More than two-thirds (69%) of Connecticut companies reported profits in 2017, an increase of three percentage points over the previous year.
Eighteen percent reported losses, up marginally from 17% in 2016. The percentage of those breaking even fell four points to 13%.
Forty-three percent of survey respondents report sales growth, 44% say they are holding steady, and 13% note a decline in sales.
The survey reveals businesses are adapting and evolving to improve their competitiveness, expanding markets domestically and internationally, with many also shifting production out-of-state to escape Connecticut's high costs.
For instance, 48% of companies introduced a new product or service in the past 12 months. Fifty-nine percent produced or made those products or services in Connecticut and 21% sited partial production in the state.
However, of the 40% planning on releasing a new product or service in the next 12 months, only 49% will site production in Connecticut. Eighteen percent plan partial production in state and 8% are unsure.
"Connecticut companies continue to see growth, which is a positive, but at a rate that is lower than the national average, and significantly lower than some of our direct neighbors," Brooder noted.
"Uncertainty at the state level plays a large part and will continue to leave the state in flux until it is corrected."
Uncertainty at the state level plays a large part and will continue to leave the state in flux.
Of those companies positively impacted by last year's tax overhaul, 48% increased employee salaries and/or benefits, 37% expanded their facilities, 31% increased hiring, and 26% added employee training programs.
More than half of those surveyed are worried about the potential negative impact of federal tariffs and trade disputes, with steel and aluminum levies driving heightened concern among manufacturers.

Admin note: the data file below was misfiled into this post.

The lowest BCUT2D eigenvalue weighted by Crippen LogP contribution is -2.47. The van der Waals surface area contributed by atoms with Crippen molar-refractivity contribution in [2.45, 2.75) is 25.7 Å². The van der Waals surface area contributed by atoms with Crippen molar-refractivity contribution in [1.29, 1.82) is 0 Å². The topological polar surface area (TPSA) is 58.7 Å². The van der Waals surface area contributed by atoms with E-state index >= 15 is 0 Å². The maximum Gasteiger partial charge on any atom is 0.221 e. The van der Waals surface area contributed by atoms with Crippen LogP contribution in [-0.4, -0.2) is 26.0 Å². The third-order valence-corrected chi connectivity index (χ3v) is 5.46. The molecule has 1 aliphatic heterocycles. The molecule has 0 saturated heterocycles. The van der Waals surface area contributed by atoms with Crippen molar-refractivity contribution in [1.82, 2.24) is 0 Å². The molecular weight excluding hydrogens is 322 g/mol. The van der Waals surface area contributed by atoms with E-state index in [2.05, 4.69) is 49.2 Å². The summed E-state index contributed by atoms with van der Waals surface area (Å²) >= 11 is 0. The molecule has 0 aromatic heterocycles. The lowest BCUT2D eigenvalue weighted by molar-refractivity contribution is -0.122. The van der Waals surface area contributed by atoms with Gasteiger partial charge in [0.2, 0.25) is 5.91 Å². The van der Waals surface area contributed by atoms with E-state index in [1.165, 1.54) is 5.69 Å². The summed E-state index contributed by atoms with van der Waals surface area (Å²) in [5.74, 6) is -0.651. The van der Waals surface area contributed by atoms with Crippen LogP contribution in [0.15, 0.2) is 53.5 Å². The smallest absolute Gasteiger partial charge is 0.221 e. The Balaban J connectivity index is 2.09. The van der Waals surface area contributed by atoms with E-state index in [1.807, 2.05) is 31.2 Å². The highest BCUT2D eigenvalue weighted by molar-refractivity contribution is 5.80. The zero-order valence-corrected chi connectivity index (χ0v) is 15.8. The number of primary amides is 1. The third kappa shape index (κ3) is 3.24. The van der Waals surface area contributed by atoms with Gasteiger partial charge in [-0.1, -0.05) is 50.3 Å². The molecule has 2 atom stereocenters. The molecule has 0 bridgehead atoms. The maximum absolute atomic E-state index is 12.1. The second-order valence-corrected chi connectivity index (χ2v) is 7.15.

Workforce and Hiring
When it comes to hiring, 39% of businesses report their workforce is growing, 51% expect to maintain current employment levels, and 10% say their workforce will decline.
The shortage of skilled workers remains an issue, with many businesses shifting investment priorities to recruiting and training initiatives and away from capital expenditures and research and development.
"Our number one resource is our people," said Dellomo.
"How do we continue to invest in our associates and grow our company? Where does the money come from for that?"
Our number one resource is our people. How do we continue to invest in our associates and grow our company?
“Connecticut is one of only three states that hasn't recovered all jobs lost in the recession," he said. "Massachusetts on the other hand has recovered over 350% of lost jobs.
"Massachusetts is a great model. Our greatest asset in New England is human capital—how do we harness that to build the businesses of the 21st century in Connecticut?"
Forty percent of surveyed companies reporting difficulty finding and retaining millennial employees, which places upward pressure on wages and benefits for many firms.
With millennials now the largest generation in today's workforce, a majority of companies are taking specific steps—including offering flexible schedules and engagement programs—to recruit and retain younger employees.